To determine the proper attachment position within clevis 18 the height of the vehicle drawbar 20 above the ground surface may be measured and compared to a diagram, table or other data provided with lawn sweeper 10 wherein the measured height may correlate to a connection positions 47A, 47B and 47C, as shown in FIG. 3. Lawn sweeper 10 may then be properly attached at one of the determined connection positions 47A, 47B and 47C. Alternatively, in the absence of such a diagram or data, proper attachment may be achieved by raising hitch assembly 12 above the ground to a height at which tow tubes 22 are visually observed to be generally parallel to the ground. Then, by comparing the available openings in clevis 18 to the vehicle drawbar 20, one of connection positions 47A, 47B and 47C may be selected. The optimum connection position 47 allows lawn sweeper 10 to attach to the vehicle drawbar 20 such that tow tubes 22 are generally parallel to the ground when attached.

Once the proper connection position 47A, 47B or 47C for attachment of lawn sweeper 10 to the vehicle drawbar 20 is determined the lawn sweeper may be attached by removing hitch pin 26 from the clevis 18. The vehicle drawbar 20 may then be inserted into the pre-determined connection position 47A, 47B or 47C. Hitch pin 26 may then be reinserted into clevis 18 via openings 36 such that the vehicle drawbar 20 is retained within the clevis.

With lawn sweeper 10 attached to a tow vehicle the height of sweeper 14 may be adjusted to a desired position. As previously discussed, the height of sweeper assembly 14 for optimal operation of lawn sweeper 10 is determined based upon the type of surface to be swept and the type of debris to be swept, among other considerations. Once the height of sweeper assembly 14 is determined the height of sweeper assembly 14 may be adjusted by first removing clip 77 from pin 75 and then removing the pin from the apertures 74, 76 of lever 64 and height retention member 66 respectively, as shown in FIG. 1A. Referring now to FIGS. 10A and 10B, lever 64 may be used to pivot height adjustment bar 62 about its connection with sweeper assembly 14, thereby raising or lowering the sweeper assembly above the ground. In addition, the apertures 74 along the length of lever 64 may be utilized to retain the lever in a selected position by aligning a select aperture of the lever with a aperture of height retention member 66 and inserting pin 75. Clip 77 may then be reinserted into pin 75 to retain the pin within the apertures 74, 76.

As can be seen, height adjustment assembly 16 may be completely retained with little risk of slippage or loosening of the adjustment components. The present invention is less prone to slipping or changing, due to the securing of the connection between lever 64 and height retention member 66 with pin 75 and clip 77. Pin 75 is retained by clip 77 and is not subject to loosening during use, unlike the friction and compression devices of the current art. It should also be noted that lever 64 provides a mechanical advantage for ease of adjusting height adjustment assembly 16.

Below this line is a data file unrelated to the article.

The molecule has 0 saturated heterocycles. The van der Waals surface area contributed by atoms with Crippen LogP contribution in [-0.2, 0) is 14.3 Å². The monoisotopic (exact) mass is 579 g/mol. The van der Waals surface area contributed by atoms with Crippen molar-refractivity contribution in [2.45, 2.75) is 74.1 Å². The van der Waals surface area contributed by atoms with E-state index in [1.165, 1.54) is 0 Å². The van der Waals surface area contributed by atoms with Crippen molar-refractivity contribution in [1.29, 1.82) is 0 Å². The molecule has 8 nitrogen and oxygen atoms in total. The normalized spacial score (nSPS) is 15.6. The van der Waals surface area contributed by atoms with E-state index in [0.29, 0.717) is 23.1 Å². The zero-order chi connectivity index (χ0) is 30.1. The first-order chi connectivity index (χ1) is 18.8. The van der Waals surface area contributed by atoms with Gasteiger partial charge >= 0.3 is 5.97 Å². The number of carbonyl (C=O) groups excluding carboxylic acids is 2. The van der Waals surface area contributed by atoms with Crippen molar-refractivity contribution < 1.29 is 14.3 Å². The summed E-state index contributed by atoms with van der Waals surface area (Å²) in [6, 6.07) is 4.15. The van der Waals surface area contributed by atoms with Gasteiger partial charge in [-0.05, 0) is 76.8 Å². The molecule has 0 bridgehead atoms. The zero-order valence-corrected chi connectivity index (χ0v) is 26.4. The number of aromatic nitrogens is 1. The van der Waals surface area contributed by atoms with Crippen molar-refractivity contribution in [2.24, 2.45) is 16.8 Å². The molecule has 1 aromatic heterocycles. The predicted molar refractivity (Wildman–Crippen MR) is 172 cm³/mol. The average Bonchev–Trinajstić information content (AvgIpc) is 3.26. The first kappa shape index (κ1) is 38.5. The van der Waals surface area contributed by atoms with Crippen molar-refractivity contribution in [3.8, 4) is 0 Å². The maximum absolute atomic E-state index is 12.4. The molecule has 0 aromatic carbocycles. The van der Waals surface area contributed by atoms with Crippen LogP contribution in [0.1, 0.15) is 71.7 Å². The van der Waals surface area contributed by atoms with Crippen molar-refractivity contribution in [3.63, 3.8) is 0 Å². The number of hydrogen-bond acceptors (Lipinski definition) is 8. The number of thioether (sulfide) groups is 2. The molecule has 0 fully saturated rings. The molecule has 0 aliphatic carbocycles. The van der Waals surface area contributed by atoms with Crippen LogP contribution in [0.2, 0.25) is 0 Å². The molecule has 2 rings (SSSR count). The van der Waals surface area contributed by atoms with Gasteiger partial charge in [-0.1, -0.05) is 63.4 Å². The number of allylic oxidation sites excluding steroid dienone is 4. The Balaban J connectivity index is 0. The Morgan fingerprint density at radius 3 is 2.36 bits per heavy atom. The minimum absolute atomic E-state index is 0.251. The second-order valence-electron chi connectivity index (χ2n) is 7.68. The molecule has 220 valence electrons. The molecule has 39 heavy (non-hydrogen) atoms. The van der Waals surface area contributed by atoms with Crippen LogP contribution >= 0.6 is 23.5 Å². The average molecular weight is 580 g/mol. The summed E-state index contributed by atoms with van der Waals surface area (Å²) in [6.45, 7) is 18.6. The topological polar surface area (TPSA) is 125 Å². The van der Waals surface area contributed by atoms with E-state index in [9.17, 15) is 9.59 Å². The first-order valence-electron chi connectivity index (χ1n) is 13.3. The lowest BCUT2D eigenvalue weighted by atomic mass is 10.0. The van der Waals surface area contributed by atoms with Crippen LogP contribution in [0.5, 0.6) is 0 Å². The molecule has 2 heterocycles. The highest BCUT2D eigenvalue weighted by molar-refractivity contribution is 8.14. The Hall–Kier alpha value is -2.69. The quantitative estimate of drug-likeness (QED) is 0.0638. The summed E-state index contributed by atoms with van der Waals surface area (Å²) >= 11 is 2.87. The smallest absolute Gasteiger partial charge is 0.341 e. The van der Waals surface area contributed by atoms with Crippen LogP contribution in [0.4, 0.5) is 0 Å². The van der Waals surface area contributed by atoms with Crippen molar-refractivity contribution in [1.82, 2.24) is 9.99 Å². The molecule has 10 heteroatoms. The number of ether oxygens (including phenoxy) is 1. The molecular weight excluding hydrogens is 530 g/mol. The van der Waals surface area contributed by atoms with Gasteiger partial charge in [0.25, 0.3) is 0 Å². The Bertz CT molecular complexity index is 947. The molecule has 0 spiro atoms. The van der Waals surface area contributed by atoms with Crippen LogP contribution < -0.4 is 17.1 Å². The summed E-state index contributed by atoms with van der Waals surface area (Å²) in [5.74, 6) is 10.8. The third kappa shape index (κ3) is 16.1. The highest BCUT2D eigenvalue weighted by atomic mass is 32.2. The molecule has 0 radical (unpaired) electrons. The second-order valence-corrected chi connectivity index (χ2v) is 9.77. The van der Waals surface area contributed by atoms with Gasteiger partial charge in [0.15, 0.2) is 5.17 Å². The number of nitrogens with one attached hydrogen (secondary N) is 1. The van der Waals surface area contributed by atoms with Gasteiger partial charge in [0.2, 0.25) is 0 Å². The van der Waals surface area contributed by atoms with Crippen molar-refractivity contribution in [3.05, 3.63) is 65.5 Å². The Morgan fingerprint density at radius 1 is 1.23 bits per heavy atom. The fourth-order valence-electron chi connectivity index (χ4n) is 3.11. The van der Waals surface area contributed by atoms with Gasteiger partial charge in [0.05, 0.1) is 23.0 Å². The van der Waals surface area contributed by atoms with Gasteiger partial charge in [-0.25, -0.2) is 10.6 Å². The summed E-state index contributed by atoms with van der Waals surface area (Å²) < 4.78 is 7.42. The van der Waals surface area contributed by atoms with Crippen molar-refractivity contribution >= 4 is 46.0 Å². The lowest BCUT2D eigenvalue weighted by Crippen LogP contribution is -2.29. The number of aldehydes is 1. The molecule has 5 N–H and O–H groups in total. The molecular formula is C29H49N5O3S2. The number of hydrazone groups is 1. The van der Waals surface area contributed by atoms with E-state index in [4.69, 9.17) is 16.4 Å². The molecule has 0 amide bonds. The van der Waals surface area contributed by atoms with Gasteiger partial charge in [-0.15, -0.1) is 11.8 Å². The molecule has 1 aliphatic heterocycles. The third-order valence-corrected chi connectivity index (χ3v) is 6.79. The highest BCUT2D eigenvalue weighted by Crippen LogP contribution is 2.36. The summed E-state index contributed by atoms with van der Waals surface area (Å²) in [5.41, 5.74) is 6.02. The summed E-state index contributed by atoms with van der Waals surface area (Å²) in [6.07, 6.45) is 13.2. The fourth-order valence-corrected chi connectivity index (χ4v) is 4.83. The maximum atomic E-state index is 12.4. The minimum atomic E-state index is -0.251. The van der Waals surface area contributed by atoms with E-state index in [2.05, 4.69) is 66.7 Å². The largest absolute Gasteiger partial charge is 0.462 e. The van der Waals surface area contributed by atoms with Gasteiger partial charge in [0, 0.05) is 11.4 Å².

With additional reference to FIG. 5, lawn sweeper 10 may be operated by pulling it with the tow vehicle 46. Towing of lawn sweeper 10 causes wheels 56 to rotate as the lawn sweeper traverses the ground, thereby rotating gears 54 and, in turn, axle 50. As axle 50 is rotated, brush assembly 48 rotates and contacts the work surface 60. The sweeping of brushes 49 against the work surface 60 is generally sufficient to sweep debris away from the work surface and into a hopper or bag 53 attached to housing 78 wherein the debris may be collected. The spiraled brush assembly 48 of the present invention may provide increased force for sweeping between the confronting edge 58 of brush assembly 48 and the work surface 60, increasing the efficiency of debris collection. Further, the spiraled brush assembly 48 configuration may also provide lateral movement of debris across the length of the brushes which may give some benefits to sweeping efficiency and ability.

While the present invention has been shown and described with respect to a detailed embodiment thereof, it will be understood by those skilled in the art that changes in form and detail thereof may be made without departing from the scope of the claims of the invention. For example, clevis 18, 180 may be used with towed equipment other than lawn tractor 46, such as trailers and wagons, among others, as well as other types of vehicles such as tractors, bicycles or automobiles, among others.

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Referenced by
Citing PatentFiling datePublication dateApplicantTitle
USD757123 *Mar 24, 2015May 24, 2016Hsueh Li HuangLawn sweeper
Classifications
U.S. Classification15/83, 15/82, 15/79.2
International ClassificationE01H1/04
Cooperative ClassificationA01G1/125, E01H1/045
European ClassificationE01H1/04C, A01G1/12B
Legal Events
DateCodeEventDescription
Jun 28, 2006ASAssignment
Owner name: OHIO STEEL INDUSTRIES, INC., OHIO
Free format text: ASSIGNMENT OF ASSIGNORS INTEREST;ASSIGNORS:ZELLEFROW, MARK;CHATTIN, JOSEPH;BIGGS, RICHARD;REEL/FRAME:017854/0650
Effective date: 20060517
Dec 29, 2009CCCertificate of correction
Mar 18, 2013FPAYFee payment
Year of fee payment: 4